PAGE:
Secondly, through “Miami Corona Project Conversations,” the program aims to educate by engaging local leaders, influencers, elected officials, and personnel from various sectors in informal conversations and interviews that ask questions about how they and their sector have been impacted by the coronavirus pandemic. 

“It's my way of looking at the leaders in this community, who had their hands on the wheel as we were walking into this pandemic, so they can tell us about how unprepared we were, what lessons we learned, and what we're going to do to face the future,” Cortada said.

The conversations have brought to light many of the different barriers and disparities people face as they navigate through the pandemic—such as unemployment, inaccessibility to food, fears of infection during incarcerations because of legal status and delayed trial times, and the necessity to go out to protest racial injustice. 

“I'm trying to capture this moment in history, have people say what went wrong, so we can chart a course of looking at new systems, new ways of engaging in policy governing, interacting with one another—so that we can come out of this crisis better repaired but also better prepared by not forgetting what happened,” he said.

The final part of Cortada’s Miami Corona Project, “Share Your Voice,” uses the first two components of the project to encourage the broader community to engage and share their individual stories on an interactive online platform. At a time when social distancing is the norm, the web-based project gives a voice to individuals who feel disconnected from society. 

“I want all the individual voices of all community members,” said Cortada. “I want the University of Miami students to tell me what it was like for them to have to leave mid-semester last March, and what it would be like for them to get on a plane in August to start a new semester.”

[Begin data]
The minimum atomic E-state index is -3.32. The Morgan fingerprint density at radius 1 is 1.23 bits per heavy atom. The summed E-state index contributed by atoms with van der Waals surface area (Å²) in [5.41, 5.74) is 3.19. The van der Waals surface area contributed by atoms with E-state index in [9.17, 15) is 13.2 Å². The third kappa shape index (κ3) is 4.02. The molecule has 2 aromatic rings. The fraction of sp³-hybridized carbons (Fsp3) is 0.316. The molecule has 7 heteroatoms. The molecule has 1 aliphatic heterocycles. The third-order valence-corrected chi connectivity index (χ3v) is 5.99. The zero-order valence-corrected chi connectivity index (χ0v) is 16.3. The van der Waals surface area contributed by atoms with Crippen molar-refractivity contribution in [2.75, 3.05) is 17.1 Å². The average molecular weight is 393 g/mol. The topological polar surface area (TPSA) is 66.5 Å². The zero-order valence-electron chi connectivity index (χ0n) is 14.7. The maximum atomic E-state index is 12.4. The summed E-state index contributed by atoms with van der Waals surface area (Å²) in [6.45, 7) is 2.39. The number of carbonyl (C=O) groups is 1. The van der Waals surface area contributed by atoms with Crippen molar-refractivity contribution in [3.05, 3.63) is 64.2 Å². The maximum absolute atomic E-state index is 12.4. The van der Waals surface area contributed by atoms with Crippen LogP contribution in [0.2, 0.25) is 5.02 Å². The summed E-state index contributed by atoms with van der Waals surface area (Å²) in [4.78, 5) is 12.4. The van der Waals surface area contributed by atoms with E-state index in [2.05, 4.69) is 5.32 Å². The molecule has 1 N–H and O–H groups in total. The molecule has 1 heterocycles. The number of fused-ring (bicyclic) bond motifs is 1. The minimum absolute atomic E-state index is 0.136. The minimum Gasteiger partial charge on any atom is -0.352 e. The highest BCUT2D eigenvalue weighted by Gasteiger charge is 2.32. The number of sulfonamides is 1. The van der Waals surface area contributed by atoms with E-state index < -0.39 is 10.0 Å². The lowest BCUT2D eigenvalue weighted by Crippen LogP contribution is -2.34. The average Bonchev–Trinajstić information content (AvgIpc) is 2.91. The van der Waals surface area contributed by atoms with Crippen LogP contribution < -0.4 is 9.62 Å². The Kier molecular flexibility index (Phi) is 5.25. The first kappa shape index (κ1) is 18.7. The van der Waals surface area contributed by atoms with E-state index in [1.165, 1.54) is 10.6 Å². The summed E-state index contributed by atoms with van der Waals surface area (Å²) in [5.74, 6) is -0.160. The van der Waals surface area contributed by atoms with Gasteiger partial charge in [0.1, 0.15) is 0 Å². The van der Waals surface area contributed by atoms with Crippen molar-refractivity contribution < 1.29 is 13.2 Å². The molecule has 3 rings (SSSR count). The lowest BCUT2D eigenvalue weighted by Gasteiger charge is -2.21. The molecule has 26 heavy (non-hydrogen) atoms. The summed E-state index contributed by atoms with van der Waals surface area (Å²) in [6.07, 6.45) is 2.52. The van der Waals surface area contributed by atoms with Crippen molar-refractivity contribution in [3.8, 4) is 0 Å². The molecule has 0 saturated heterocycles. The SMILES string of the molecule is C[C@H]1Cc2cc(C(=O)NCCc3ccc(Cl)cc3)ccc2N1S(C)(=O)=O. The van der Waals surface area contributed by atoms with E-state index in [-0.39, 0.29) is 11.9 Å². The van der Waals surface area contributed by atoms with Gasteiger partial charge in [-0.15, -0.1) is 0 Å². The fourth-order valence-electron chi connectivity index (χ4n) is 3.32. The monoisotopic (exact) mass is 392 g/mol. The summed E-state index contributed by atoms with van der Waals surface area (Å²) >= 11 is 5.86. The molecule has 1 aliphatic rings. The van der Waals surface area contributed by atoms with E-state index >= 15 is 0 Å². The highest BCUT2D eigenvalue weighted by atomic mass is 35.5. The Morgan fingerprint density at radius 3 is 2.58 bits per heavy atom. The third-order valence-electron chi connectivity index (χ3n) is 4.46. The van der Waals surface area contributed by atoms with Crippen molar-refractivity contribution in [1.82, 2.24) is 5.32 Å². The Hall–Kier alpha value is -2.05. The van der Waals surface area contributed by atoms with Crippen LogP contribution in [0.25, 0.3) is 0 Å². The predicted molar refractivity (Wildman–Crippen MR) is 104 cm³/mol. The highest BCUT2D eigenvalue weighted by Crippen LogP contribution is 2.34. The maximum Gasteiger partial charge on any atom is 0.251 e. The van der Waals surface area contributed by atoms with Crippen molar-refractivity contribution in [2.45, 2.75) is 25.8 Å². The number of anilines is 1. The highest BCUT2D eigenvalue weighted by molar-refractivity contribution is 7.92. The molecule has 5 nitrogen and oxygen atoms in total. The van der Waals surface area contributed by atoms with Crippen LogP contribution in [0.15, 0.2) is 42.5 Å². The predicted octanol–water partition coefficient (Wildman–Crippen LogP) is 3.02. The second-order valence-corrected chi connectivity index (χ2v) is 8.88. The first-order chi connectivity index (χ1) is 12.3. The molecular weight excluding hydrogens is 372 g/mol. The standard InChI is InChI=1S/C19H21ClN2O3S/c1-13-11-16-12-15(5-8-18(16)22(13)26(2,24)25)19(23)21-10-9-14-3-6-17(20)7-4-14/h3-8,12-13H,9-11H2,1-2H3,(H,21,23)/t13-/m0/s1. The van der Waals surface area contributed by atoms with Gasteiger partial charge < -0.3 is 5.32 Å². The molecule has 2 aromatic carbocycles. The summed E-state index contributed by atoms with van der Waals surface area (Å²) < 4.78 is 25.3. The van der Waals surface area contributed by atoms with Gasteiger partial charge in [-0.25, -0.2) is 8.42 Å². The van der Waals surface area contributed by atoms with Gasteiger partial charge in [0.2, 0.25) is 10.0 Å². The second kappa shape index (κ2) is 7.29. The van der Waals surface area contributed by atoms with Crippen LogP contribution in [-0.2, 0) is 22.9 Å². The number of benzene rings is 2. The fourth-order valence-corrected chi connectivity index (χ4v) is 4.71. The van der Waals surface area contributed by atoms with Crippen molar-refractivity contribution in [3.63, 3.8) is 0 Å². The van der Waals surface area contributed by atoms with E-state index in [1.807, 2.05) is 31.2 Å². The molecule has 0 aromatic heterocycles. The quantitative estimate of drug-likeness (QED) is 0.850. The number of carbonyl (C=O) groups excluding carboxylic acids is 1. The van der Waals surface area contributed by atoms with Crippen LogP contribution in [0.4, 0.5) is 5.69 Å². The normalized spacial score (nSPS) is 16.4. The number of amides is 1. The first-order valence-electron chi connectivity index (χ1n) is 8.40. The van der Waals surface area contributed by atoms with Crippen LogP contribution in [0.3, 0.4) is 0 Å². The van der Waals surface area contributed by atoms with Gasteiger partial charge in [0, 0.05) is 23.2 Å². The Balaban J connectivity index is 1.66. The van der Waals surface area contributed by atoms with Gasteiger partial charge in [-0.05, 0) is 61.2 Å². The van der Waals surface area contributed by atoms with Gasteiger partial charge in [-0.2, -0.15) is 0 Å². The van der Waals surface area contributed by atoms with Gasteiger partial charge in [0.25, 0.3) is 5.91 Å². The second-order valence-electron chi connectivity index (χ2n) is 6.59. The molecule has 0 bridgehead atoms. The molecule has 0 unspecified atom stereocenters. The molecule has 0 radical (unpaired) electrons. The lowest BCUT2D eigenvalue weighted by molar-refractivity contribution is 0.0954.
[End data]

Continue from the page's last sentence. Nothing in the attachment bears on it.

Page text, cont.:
The goal of the project, Cortada said, is “to create a space for community engagement, just like we did with the “Breaking the Silence” mural hanging in the Durban Art Gallery in Durban, South Africa.” 

Adam Roberti, a two-time University of Miami alumnus and director of Cortada Projects, is one of the team members who has worked to make the project a reality by developing an innovative website that exhibits all the stories of those who participate. 

Roberti said he is passionate about working on the Miami Corona Project with Cortada because he feels that the pandemic is proving to be an inflection point in the country's history. 

“Transitioning into a ‘new normal’ will require compassionate leadership, and through Miami Corona Project conversations, we are providing a platform for our community's leaders to reflect on the situation and give their perspective on how we should be moving forward,” said Roberti. 

“The conversations paired with the daily Miami pronouncements allow for residents of Miami-Dade County to have a better understanding of the changes happening within the community, at the same time that they function to capture this moment in Miami's history,” he added. 

For Genesis Cosme, School of Communication student and communications associate at Cortada Projects, working on this project has been eye opening and she believes change is extremely powerful at a local level in Miami when communities come together despite their differences. 

“I hope this project helps create a sense of urgency about the pandemic here in Miami,” she said. “It's easy to become disconnected from an issue when it doesn't affect us immediately and personally. But every day we're learning from experts that we are going to be feeling the impacts of coronavirus long after the number of cases decreases and even more so in underprivileged communities.”

Roberti hopes this project helps everyone to better understand the severity of the situation, and by extension, to empathize with those who are suffering the most.

“For our world,” Roberti said, “I hope this project can serve as an artistic model for how to build community, amplify voices, and ultimately save lives.”